As long-time readers know, I’m not a big fan of the illustrated diary book format. There’s nothing wrong with kids reading them, but I don’t care for them being promoted as comics.
Terri Libenson’s Invisible Emmie does something fun with the concept, though. It combines the illustrated diary format with comics to contrast different approaches to middle school.
Emmie is a regular, everyday kid. She’s not popular, not an outcast, just quiet, and she likes to draw. Going to school makes her nervous and uncomfortable. Her story is told as the diary. Then we switch to comics for the story of Katie, an outgoing student with lots of friends.
Emmie has one best friend, Brianna, but since she’s in the gifted classes, Emmie spends lots of time alone. That’s good for her art, bad for her shyness. Then one day, a note Emmie wrote to her crush — but never intended to deliver — gets misplaced, and Emmie has to deal with being noticed.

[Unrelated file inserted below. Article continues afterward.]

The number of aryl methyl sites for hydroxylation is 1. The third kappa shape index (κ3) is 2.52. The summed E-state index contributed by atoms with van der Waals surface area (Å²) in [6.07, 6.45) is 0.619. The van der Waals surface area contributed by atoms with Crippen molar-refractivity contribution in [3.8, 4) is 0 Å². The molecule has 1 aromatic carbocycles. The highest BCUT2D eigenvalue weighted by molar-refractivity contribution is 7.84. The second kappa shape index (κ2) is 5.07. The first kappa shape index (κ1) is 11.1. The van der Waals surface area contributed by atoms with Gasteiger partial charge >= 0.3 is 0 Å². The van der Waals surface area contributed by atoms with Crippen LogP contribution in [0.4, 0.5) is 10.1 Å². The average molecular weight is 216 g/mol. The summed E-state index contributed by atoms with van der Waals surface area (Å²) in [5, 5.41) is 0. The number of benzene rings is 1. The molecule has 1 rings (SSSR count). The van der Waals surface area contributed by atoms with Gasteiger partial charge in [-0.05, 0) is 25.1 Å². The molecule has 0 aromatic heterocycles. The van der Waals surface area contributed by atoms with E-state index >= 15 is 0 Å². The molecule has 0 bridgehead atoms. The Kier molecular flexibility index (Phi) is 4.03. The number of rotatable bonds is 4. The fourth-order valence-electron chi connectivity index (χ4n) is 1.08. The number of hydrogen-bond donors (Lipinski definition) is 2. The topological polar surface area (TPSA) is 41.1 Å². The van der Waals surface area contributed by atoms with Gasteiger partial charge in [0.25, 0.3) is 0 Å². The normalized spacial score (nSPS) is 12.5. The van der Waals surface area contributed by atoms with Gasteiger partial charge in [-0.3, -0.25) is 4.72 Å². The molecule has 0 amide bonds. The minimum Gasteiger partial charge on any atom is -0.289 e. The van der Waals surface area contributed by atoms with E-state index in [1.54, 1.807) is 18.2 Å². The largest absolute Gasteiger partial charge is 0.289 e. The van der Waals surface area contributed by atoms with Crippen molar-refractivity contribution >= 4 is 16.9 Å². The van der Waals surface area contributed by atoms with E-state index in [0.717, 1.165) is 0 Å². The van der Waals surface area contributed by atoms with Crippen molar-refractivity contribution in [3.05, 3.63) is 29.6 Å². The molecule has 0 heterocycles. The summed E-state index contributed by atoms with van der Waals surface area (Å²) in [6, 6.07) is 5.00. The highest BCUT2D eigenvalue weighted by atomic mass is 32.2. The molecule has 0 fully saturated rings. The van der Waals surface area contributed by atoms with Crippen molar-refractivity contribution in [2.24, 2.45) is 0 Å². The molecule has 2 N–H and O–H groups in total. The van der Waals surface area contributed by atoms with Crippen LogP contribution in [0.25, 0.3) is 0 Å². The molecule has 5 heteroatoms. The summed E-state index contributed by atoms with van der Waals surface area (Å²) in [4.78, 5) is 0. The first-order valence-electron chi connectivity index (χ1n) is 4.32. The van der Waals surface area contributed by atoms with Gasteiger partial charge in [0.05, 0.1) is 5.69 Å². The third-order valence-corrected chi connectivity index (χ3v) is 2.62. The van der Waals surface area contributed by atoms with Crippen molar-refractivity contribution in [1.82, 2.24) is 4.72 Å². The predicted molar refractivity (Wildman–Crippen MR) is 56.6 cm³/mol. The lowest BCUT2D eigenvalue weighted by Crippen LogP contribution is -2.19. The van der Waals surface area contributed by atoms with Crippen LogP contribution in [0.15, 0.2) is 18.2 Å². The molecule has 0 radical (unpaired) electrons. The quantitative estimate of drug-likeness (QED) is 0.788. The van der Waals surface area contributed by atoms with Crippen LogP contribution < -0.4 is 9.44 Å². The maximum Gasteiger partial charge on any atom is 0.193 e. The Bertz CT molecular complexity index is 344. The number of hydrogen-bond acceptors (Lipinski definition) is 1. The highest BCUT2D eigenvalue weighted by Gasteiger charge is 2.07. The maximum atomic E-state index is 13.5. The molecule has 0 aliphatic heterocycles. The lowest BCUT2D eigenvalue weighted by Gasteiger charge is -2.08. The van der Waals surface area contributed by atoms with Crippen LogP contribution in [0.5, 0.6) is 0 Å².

In the diary section, the illustrations are cute, particularly with their silly captions, while the comics have minimal backgrounds but plenty of color. Swapping back and forth between the short chapters keeps the reader involved in the events.
I haven’t seen a lot of characters like Emmie before, and I found her refreshing. This is the kind of story many quiet, artistic children will appreciate and perhaps even be inspired by. It’s a nice portrait of how creativity can give us strength and art can help the artist work through growing up. (The publisher provided a digital review copy.)